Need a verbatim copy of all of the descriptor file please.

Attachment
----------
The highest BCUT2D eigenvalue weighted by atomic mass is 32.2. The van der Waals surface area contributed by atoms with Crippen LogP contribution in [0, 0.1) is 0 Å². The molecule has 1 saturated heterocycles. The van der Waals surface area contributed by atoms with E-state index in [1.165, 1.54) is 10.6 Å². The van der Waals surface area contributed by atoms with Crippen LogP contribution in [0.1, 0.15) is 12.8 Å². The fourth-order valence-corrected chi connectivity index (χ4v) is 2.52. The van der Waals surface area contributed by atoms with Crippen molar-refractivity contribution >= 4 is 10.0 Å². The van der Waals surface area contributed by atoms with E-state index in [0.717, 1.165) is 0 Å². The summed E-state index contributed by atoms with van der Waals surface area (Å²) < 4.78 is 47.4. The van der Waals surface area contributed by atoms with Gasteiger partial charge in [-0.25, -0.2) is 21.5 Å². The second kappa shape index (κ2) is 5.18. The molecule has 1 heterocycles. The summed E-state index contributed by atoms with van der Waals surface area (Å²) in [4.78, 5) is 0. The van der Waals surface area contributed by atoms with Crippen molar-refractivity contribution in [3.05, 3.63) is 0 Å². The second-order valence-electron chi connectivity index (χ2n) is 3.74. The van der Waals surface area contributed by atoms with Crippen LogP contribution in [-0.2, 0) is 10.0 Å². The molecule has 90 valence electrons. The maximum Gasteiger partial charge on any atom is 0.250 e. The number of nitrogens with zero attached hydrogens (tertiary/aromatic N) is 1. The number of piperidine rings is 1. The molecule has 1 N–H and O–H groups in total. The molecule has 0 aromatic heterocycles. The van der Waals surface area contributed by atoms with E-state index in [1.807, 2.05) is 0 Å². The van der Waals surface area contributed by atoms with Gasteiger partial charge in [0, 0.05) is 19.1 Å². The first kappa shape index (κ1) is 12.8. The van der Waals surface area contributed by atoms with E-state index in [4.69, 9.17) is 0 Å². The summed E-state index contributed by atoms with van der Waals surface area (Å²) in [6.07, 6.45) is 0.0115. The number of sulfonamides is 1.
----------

The highest BCUT2D eigenvalue weighted by atomic mass is 32.2. The van der Waals surface area contributed by atoms with Crippen LogP contribution in [0, 0.1) is 0 Å². The molecule has 1 saturated heterocycles. The van der Waals surface area contributed by atoms with E-state index in [1.165, 1.54) is 10.6 Å². The van der Waals surface area contributed by atoms with Crippen LogP contribution in [0.1, 0.15) is 12.8 Å². The fourth-order valence-corrected chi connectivity index (χ4v) is 2.52. The van der Waals surface area contributed by atoms with Crippen molar-refractivity contribution >= 4 is 10.0 Å². The van der Waals surface area contributed by atoms with E-state index in [0.717, 1.165) is 0 Å². The summed E-state index contributed by atoms with van der Waals surface area (Å²) < 4.78 is 47.4. The van der Waals surface area contributed by atoms with Gasteiger partial charge in [-0.25, -0.2) is 21.5 Å². The second kappa shape index (κ2) is 5.18. The molecule has 1 heterocycles. The summed E-state index contributed by atoms with van der Waals surface area (Å²) in [4.78, 5) is 0. The van der Waals surface area contributed by atoms with Crippen molar-refractivity contribution in [3.05, 3.63) is 0 Å². The second-order valence-electron chi connectivity index (χ2n) is 3.74. The van der Waals surface area contributed by atoms with Crippen LogP contribution in [-0.2, 0) is 10.0 Å². The molecule has 90 valence electrons. The maximum Gasteiger partial charge on any atom is 0.250 e. The number of nitrogens with zero attached hydrogens (tertiary/aromatic N) is 1. The number of piperidine rings is 1. The molecule has 1 N–H and O–H groups in total. The molecule has 0 aromatic heterocycles. The van der Waals surface area contributed by atoms with E-state index in [1.807, 2.05) is 0 Å². The van der Waals surface area contributed by atoms with Gasteiger partial charge in [0, 0.05) is 19.1 Å². The first kappa shape index (κ1) is 12.8. The van der Waals surface area contributed by atoms with E-state index in [4.69, 9.17) is 0 Å². The summed E-state index contributed by atoms with van der Waals surface area (Å²) in [6.07, 6.45) is 0.0115. The number of sulfonamides is 1.